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I hope you enjoyed reading my 3-part Thailand series!

Stay tuned for my travel posts….

 

Xx,

Nic

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Chiangrai

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I’ve been wanting to visit The White Temple for the longest time, and I can finally tick it off my bucket list!

Known as Wat Rong Khun, it is a contemporary, unconventional, privately-owned art exhibit in the style of a Buddhist temple. It a unique temple that stands out through the white color and the use of pieces of glass in the plaster, sparkling in the sun. The white color signifies the purity of the Buddha, while the glass symbolizes the Buddha’s wisdom and the Dhamma, the Buddhist teachings.

We decided to head there an hour before opening to avoid the crowds, but to no avail. There were already people queuing when we arrived!

 

Blue Temple, Wat Rong Seua Ten

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The main hall was recently completed but there are still some ongoing constructions and paintings taking place in the compound. It is known as Wat Rong Seua Ten, where “Seua Ten” means dancing tigers, referring to tigers that used to jump over the river.

 

Doi Tung Royal Villa & Mae Fah Luang Garden

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Doi Tung Royal Villa and Mae Fah Luang Garden are among the most famous tourist attractions of Chiang Rai province. These two places are located on the slopes of Doi Tung Mountain. With an elevation of 1,630 metres above sea level, the mountain is located in Mae Fa Luang District, about 60 km. from Chiang Rai town.

I was so car sick along the way. The driver was going really fast at every bend!

Doi Tung Royal Villa, built in the Lanna and Swiss architectural styles, was the residence of Her late Royal Highness Princess Srinakarindra, the Princess Mother.

The Mae Fah Luang Garden is the most beautiful landscaped garden in Thailand filled with hundreds of different kinds of plants and flowers. The garden is located in front of the Doi Tung Royal Villa, on an expanse of hillside that was originally the Akha village of Pa Kluay. This village used to be an important route for opium caravans and those involved in heroin and firearm trafficking. Situated in a deep gorge where the Akha lived in a dense settlement without the possibility of expansion, there was little space for hygiene, trash or wastewater management. At the request of the Doi Tung Development Project, the villagers agreed to be relocated to a new site 500 meters away. This site sits on a hill with expansive land. It has running water, electricity, and a paved road into the village.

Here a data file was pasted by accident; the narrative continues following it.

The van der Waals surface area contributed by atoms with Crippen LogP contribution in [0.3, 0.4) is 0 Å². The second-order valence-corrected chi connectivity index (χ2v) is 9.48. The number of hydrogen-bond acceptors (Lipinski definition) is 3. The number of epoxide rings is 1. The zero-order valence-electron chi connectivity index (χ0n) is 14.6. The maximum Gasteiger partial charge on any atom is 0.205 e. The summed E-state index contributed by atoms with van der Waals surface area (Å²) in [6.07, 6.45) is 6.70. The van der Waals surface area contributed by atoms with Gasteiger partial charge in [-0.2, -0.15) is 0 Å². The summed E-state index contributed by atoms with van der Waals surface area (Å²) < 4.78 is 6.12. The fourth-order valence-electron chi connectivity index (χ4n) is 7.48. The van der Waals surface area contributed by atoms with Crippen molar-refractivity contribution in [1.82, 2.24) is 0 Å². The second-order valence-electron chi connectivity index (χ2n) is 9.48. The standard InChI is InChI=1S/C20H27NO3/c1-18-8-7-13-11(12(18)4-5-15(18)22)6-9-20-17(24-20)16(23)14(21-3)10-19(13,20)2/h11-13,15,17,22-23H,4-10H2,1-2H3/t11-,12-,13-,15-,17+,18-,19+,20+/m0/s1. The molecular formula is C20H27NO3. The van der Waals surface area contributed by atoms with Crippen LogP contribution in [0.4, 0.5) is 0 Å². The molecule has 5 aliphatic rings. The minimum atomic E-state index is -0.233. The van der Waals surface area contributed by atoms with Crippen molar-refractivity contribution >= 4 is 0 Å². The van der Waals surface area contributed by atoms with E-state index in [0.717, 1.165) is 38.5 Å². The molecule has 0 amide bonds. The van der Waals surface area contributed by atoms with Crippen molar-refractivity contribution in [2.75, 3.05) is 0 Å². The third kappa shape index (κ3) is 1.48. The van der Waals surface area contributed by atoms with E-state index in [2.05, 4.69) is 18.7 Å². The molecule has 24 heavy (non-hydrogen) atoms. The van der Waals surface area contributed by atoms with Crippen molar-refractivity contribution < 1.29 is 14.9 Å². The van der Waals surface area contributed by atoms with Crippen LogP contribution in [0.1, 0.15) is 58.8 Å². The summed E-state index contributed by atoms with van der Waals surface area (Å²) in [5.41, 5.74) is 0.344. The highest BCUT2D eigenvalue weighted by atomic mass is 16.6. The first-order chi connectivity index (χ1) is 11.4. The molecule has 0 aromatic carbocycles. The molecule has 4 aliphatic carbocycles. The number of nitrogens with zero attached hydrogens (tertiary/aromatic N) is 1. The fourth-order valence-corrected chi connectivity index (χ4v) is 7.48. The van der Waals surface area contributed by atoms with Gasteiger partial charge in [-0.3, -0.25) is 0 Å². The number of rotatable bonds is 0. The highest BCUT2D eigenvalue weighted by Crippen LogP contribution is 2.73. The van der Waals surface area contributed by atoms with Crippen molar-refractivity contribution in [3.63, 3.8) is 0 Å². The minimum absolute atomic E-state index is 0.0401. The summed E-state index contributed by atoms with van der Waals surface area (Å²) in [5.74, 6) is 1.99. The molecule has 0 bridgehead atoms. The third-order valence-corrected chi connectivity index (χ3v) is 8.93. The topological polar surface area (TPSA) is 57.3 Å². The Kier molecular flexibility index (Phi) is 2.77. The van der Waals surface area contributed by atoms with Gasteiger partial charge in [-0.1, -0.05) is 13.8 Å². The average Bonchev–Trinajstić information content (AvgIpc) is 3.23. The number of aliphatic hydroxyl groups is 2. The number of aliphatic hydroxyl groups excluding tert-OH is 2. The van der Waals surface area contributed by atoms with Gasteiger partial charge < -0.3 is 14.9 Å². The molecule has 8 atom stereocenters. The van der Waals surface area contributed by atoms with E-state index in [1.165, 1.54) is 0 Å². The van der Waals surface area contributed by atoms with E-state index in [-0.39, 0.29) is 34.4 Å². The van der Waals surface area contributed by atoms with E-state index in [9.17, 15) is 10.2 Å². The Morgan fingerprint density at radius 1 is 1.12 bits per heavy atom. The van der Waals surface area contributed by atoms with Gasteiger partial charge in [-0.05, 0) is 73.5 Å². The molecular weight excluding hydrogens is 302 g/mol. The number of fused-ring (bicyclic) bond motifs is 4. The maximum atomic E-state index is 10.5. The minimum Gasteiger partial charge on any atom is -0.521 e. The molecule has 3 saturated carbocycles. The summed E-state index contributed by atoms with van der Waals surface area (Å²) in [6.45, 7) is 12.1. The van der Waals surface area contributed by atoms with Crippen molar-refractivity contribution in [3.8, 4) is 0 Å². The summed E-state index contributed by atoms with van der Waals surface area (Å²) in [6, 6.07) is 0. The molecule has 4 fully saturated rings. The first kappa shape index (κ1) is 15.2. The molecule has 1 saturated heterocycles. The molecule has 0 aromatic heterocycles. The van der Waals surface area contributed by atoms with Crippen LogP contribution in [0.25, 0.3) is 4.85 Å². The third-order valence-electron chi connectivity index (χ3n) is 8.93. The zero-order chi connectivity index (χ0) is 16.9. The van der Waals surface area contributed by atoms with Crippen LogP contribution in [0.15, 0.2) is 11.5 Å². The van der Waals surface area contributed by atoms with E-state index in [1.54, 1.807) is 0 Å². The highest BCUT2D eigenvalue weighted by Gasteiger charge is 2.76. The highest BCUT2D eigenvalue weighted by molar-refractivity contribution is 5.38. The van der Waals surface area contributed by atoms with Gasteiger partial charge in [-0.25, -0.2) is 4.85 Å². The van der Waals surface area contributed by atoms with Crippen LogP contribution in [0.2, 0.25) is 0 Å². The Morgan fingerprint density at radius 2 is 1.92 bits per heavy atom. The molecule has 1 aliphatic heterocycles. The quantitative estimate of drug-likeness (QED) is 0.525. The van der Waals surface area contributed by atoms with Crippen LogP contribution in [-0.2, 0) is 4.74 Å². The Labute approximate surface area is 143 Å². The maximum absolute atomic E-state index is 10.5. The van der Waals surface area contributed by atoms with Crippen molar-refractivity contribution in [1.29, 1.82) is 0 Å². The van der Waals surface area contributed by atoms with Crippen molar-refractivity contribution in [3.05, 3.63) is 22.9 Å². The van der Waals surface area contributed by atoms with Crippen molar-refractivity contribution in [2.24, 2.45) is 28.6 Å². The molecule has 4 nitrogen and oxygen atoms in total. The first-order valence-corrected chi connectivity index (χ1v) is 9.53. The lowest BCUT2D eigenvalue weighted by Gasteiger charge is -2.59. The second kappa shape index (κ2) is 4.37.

A garden of mostly temperate flowers was built over 10 acres of land in accordance with the Princess Mother’s wishes to give Thai people who have never travelled overseas an opportunity to enjoy a temperate flower garden.

 

Xx,

Nic

5 Days in Chiangmai

Hey guys! It’s been a while since I posted something here. So here goes my five-day itinerary in Chiangmai, Thailand.

Every time I travel, the first day upon arriving, it’s always good not to have so many activities packed. Why? Jet lag, or for the simple fact that you’re exhausted from sitting in a plane for a period. That’s what we did (or didn’t do) on our first day. We kept activities to a minimal.

 

Temples

The first place we visited was the famous temple known as Wat Chedi Luang. It is one of the regions most important temple. It was built about 600 years ago and is supposedly to be the most impressive temple in Chiangmai.

Before calling it a day, we visited another temple. The famous Silver Temple, known as Wat Sri Suphan. With its impressive hand crafted silver decoration and the temple and statues being completely covered in silver, it’s a no-brainer how it got its English name.IMG_0305 (4).JPGIMG_0288 (3).JPGIMG_0320 (5)

 

Elephant Nature Park

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Visiting an elephant sanctuary has been on my bucket list for like FOREVER!! And I’ve always wanted to visit one of them in Chiangmai. The only problem? There are so many sanctuaries here in Chiangmai, it’s tough to decide.

What I noticed however is that even though there are many, not all are legit sanctuaries. Many of them encourage riding, which is against my believes.

At elephant nature park, the elephants are able to roam freely and no one is allowed to sit on the them. I noticed that no one working at the park actually carries a hook to control the animals.

So far, the park has rescued about 82 elephants. They were either once abused or used in the logging industry.

One story that touched my heart was a blind elephant named Jokia. She was pregnant when she was put to work in the logging industry. When Jokia gave birth, her baby rolled down the hill, still in his sac. Sadly, it did not survive. Sad about the death, Jokia was not willing to work. Her owner used a slingshot to hit her eye to force her to work. Jokia retaliated by using her trunk to push the man. He then took a knife to stab her other eye.

Jokia was eventually rescued by the owner of the park and placed at the park.

I’m just thankful these elephants have a safe haven in the park and do not have to face the cruel hands of men any longer, but it made me realise that there are still many animals out there being abused and used for money.

 

Wachirathan Waterfall

Because it was monsoon period when we visited, it rained everyday. I was literally praying each day for some sunlight.

The only waterfall we managed to go to was Wachirathan Waterfall. I wanted to visit Wat Sri suphan, also known as sticky waterfalls, but due to the constant raining, it was impossible to swim.

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Weekend Night Markets